Part of Denver Ballot Issue 303, which would have strengthened existing prohibitions on unauthorized camping on private property if passed, has been ruled unlawful by a Denver District Court on Sunday, just days before the election.
City attorneys filed a lawsuit in October against Garrett Flicker, chairman of the Denver Republican Party and the ordinance’s petitioner. They argued a subsection of the proposed ballot issue, which would require city officials to enforce the camping ban within 72 hours of a complaint, is unconstitutional because it attempts to tell the city how to enforce its policies.
Under the original measure, residents would have been able to sue the city if it didn’t act within that three day time frame.
Denver District Court Judge Darryl Shockley issued a ruling agreeing with the city late Sunday night, shooting down Flicker’s motion to dismiss the lawsuit.
“Accordingly, Initiative 303 improperly infringes on the discretion of law enforcement to prioritize its response to citizen complaints of illegal activity and seeks to manage the manner in which Denver enforces the [Unauthorized Camping Ordinance],” Shockley wrote in his opinion.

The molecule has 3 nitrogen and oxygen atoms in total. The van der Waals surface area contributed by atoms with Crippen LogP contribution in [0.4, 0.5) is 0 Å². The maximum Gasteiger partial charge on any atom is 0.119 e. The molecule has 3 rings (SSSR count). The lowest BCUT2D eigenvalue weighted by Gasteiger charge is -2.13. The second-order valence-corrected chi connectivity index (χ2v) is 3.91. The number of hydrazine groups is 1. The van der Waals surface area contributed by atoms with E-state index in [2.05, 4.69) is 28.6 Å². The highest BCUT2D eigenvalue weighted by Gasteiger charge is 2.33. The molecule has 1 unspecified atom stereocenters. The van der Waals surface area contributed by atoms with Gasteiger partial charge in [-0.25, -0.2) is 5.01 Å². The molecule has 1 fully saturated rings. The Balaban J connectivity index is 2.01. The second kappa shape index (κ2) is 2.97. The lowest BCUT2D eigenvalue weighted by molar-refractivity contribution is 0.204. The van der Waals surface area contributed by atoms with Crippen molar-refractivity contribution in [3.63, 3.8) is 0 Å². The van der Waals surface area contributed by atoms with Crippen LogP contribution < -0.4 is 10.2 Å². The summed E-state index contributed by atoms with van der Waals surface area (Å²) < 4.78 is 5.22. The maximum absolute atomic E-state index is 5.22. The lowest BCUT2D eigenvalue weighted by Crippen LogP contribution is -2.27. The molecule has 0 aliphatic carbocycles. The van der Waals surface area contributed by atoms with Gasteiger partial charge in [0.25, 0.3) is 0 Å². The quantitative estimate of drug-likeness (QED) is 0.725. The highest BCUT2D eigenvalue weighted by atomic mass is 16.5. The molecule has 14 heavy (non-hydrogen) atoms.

Flicker has not yet responded to Denverite’s request for comment.
Initiative 303 will remain on the Denver ballot, but if it passes, the 72 hour timeline will not be written into law. Over 45,000 Denver residents have already cast their ballots, according to numbers provided Friday by Colorado Secretary of State Jena Griswold.
A federal judge ruled in January that Denver has to give at least a seven day notice before clearing out encampments. The city is still appealing that order.